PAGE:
which is an analytic version of the fact that every integer is uniquely a sum of distinct powers of 2. What I didn't realize at the time, but learned from George Andrews article Euler's "De Partitio Numerorum", in the current issue (Vol. 44, No. 4) of the Bulletin of the American Mathematical Society, is that this is due to Euler. This is hardly surprising, though, as Euler was as far as I know the first person to apply generating functions to partitions. (The result was known before that; it's the generating-function statement that's due to Euler.)
But here's one I didn't know:
This is an analytic version of the fact that every integer is uniquely a sum of distinct powers of 3 and their negatives, and is Theorem 4 of the Andrews paper. For example, 1 = 1, 2 = 3-1, 3 = 3, 4 = 3+1, 5 = 9-3+1, 6 = 9-3, 7 = 9-3+1, and so on.
To see this fact combinatorially, note that we can make 3k sums out of the numbers 30, 31, ..., 3k-1; for each of these we include the number, its negative, or neither. If we can show that these are the distinct integers from -l to l, where l = (3k-1)/2, then that's enough. (For example, when k = 2, we have l = 4, and the nine possible sums of 1, 3, and their negatives are
-3-1, -3, -3+1, -1, 0, 1, 3-1, 3, 3+1
where "0" denotes the empty sum. These are just the integers from -4 to 4.)
But this can be shown by induction on k. Clearly it's true for k = 0. Then, for the induction, consider the 3k sums of the powers of three up to 3k-1 and their negatives; by the inductive hypothesis these are just the integers in the interval . Now consider the 3k+1 sums of the powers of three up to 3k and their negatives. There are 3k of these which are just the ones which don't include 3k. Those that include +3k add up to , and those which include -3k add up to . These three intervals put together are , as desired. (For example, when k=2, these three intervals are [-4, 4], [5, 13], and [-13, -5], which together make up [-13, 13].) By induction, we can make each integer in uniquely as a sum of distinct powers of 3 which are less than 3k and their negatives, which is essentially the desired result.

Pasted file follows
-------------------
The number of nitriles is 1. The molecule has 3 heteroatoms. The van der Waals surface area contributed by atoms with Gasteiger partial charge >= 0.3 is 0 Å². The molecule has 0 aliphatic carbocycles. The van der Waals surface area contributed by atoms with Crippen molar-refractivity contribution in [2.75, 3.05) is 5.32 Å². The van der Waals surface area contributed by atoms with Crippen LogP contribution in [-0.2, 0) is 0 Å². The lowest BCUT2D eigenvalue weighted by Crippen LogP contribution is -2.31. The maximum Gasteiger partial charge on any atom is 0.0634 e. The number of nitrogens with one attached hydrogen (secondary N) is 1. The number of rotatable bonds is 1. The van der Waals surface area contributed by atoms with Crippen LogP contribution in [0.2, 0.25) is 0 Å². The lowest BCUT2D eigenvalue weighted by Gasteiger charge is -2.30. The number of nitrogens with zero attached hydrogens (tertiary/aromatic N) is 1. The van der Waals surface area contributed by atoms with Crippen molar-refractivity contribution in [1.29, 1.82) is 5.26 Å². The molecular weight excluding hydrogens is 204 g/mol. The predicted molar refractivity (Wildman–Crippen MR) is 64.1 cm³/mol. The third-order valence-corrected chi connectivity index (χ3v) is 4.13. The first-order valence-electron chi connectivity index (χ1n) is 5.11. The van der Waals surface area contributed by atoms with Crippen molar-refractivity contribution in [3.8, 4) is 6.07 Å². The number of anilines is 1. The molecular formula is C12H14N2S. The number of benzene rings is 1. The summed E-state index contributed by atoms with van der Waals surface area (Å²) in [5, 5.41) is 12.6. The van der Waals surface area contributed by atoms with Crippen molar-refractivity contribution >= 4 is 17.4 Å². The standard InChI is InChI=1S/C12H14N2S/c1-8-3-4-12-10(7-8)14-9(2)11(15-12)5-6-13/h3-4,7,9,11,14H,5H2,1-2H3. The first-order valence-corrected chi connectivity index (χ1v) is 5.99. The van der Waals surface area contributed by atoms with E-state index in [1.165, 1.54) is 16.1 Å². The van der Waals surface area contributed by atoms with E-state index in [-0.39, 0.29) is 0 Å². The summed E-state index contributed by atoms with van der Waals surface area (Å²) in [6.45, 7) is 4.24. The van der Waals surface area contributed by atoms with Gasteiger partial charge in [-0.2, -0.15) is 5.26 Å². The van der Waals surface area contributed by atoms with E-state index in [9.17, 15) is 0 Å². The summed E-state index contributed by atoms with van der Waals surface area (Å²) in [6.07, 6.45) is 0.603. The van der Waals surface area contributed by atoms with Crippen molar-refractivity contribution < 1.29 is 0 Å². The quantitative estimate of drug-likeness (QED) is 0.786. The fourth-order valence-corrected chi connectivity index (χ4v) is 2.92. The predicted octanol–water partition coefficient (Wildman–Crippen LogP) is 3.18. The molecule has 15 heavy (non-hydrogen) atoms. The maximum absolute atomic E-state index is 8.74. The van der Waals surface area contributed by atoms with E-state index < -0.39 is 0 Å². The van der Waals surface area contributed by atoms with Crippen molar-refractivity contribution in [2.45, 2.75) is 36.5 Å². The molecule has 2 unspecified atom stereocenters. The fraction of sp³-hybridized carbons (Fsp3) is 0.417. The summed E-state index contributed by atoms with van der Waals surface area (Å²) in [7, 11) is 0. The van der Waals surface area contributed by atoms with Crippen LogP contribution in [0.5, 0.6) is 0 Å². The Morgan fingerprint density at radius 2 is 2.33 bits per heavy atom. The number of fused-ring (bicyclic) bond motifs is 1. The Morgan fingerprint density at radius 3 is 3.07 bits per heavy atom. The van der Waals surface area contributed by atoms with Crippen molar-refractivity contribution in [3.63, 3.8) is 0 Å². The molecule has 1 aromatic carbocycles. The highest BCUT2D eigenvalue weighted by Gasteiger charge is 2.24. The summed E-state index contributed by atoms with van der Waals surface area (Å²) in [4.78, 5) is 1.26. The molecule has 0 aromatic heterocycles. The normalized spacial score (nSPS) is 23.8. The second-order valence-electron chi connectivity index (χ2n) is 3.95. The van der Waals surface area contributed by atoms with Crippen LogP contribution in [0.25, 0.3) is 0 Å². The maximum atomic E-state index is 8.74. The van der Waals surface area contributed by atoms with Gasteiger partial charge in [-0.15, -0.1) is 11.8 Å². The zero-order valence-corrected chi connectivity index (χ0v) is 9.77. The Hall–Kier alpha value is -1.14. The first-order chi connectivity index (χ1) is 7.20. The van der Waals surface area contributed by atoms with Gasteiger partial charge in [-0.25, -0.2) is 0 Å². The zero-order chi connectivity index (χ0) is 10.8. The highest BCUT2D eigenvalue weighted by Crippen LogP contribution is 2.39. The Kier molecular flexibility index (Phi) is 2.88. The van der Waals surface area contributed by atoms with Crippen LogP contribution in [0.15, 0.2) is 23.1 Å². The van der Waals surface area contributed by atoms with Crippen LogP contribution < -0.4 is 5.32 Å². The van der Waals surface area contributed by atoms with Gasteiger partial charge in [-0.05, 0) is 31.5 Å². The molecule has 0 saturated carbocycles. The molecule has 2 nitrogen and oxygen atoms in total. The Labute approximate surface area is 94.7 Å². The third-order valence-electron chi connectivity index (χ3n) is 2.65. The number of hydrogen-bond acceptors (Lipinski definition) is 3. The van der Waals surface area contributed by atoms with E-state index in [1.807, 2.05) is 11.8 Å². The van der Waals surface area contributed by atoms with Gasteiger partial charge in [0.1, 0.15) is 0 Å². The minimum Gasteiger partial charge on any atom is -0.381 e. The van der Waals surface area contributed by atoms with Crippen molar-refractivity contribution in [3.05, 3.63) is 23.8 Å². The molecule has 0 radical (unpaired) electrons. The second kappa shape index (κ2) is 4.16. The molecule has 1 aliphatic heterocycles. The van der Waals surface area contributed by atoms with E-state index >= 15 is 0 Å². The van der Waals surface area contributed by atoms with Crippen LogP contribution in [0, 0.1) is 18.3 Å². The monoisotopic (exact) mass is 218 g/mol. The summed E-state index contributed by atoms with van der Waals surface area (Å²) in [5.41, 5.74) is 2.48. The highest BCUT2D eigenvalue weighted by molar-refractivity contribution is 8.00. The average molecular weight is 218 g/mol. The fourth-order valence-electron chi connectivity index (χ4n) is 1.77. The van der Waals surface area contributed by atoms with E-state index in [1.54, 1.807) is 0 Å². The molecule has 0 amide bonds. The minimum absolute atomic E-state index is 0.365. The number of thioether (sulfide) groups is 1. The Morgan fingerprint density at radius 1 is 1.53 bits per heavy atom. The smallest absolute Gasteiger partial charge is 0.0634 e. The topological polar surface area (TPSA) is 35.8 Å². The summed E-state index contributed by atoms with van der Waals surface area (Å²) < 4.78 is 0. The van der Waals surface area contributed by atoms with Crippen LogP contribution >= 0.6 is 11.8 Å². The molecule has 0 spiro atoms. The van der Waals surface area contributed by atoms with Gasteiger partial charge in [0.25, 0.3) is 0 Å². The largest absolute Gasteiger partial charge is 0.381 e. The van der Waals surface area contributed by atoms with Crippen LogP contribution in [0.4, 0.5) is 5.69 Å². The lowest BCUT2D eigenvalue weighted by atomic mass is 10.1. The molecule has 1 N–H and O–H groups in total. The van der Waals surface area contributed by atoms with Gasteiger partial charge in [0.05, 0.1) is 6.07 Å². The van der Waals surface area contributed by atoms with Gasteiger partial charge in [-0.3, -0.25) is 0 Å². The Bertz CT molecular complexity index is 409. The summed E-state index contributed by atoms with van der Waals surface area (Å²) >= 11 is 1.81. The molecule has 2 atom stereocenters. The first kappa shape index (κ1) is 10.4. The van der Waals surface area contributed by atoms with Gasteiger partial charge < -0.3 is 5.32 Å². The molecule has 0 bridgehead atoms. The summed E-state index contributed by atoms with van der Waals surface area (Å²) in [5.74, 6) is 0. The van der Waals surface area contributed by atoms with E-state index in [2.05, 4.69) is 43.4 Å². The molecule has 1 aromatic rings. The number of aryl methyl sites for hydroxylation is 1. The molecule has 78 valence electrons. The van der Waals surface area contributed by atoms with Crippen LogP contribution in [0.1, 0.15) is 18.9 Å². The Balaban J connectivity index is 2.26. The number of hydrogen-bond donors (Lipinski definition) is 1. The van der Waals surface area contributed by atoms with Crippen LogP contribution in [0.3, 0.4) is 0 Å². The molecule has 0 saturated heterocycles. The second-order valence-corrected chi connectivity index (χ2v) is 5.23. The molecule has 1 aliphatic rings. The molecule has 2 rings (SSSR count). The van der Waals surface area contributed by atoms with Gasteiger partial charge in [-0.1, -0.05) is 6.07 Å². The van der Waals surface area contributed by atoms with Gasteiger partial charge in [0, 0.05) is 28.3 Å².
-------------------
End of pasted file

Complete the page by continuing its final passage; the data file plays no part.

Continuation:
The last section of the article talks about partitions with some negative parts, or "signed partitions". For example, 9+8-6-5 is a signed partition of 6. These are a bit more awkward to work with in terms of generating functions -- the generating function above about the powers of 3 doesn't converge, ever! So it's basically a curiosity, but one can actually prove things about these signed partitions using generating functions; see the article for examples.